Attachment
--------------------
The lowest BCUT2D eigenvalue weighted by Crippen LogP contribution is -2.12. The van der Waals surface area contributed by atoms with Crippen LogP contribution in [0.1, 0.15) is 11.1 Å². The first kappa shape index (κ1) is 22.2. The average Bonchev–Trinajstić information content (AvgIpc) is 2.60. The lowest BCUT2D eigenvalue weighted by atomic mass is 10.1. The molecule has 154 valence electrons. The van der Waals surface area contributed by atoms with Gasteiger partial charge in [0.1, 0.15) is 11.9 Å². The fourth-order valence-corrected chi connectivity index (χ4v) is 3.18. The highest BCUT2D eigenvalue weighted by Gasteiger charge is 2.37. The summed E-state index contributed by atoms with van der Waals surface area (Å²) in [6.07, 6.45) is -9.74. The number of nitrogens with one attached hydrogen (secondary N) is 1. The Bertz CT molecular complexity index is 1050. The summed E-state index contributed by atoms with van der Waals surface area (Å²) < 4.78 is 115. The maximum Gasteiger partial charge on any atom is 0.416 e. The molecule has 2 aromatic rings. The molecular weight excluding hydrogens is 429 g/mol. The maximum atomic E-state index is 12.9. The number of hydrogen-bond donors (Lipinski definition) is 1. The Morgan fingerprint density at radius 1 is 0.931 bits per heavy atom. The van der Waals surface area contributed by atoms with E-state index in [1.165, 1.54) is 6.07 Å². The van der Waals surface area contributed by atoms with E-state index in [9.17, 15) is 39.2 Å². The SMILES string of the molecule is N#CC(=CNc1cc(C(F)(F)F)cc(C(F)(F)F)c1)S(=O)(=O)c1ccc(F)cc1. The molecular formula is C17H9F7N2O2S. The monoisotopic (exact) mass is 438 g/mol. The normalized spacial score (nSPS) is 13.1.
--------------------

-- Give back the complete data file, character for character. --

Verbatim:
The lowest BCUT2D eigenvalue weighted by Crippen LogP contribution is -2.12. The van der Waals surface area contributed by atoms with Crippen LogP contribution in [0.1, 0.15) is 11.1 Å². The first kappa shape index (κ1) is 22.2. The average Bonchev–Trinajstić information content (AvgIpc) is 2.60. The lowest BCUT2D eigenvalue weighted by atomic mass is 10.1. The molecule has 154 valence electrons. The van der Waals surface area contributed by atoms with Gasteiger partial charge in [0.1, 0.15) is 11.9 Å². The fourth-order valence-corrected chi connectivity index (χ4v) is 3.18. The highest BCUT2D eigenvalue weighted by Gasteiger charge is 2.37. The summed E-state index contributed by atoms with van der Waals surface area (Å²) in [6.07, 6.45) is -9.74. The number of nitrogens with one attached hydrogen (secondary N) is 1. The Bertz CT molecular complexity index is 1050. The summed E-state index contributed by atoms with van der Waals surface area (Å²) < 4.78 is 115. The maximum Gasteiger partial charge on any atom is 0.416 e. The molecule has 2 aromatic rings. The molecular weight excluding hydrogens is 429 g/mol. The maximum atomic E-state index is 12.9. The number of hydrogen-bond donors (Lipinski definition) is 1. The Morgan fingerprint density at radius 1 is 0.931 bits per heavy atom. The van der Waals surface area contributed by atoms with E-state index in [1.165, 1.54) is 6.07 Å². The van der Waals surface area contributed by atoms with E-state index in [9.17, 15) is 39.2 Å². The SMILES string of the molecule is N#CC(=CNc1cc(C(F)(F)F)cc(C(F)(F)F)c1)S(=O)(=O)c1ccc(F)cc1. The molecular formula is C17H9F7N2O2S. The monoisotopic (exact) mass is 438 g/mol. The normalized spacial score (nSPS) is 13.1.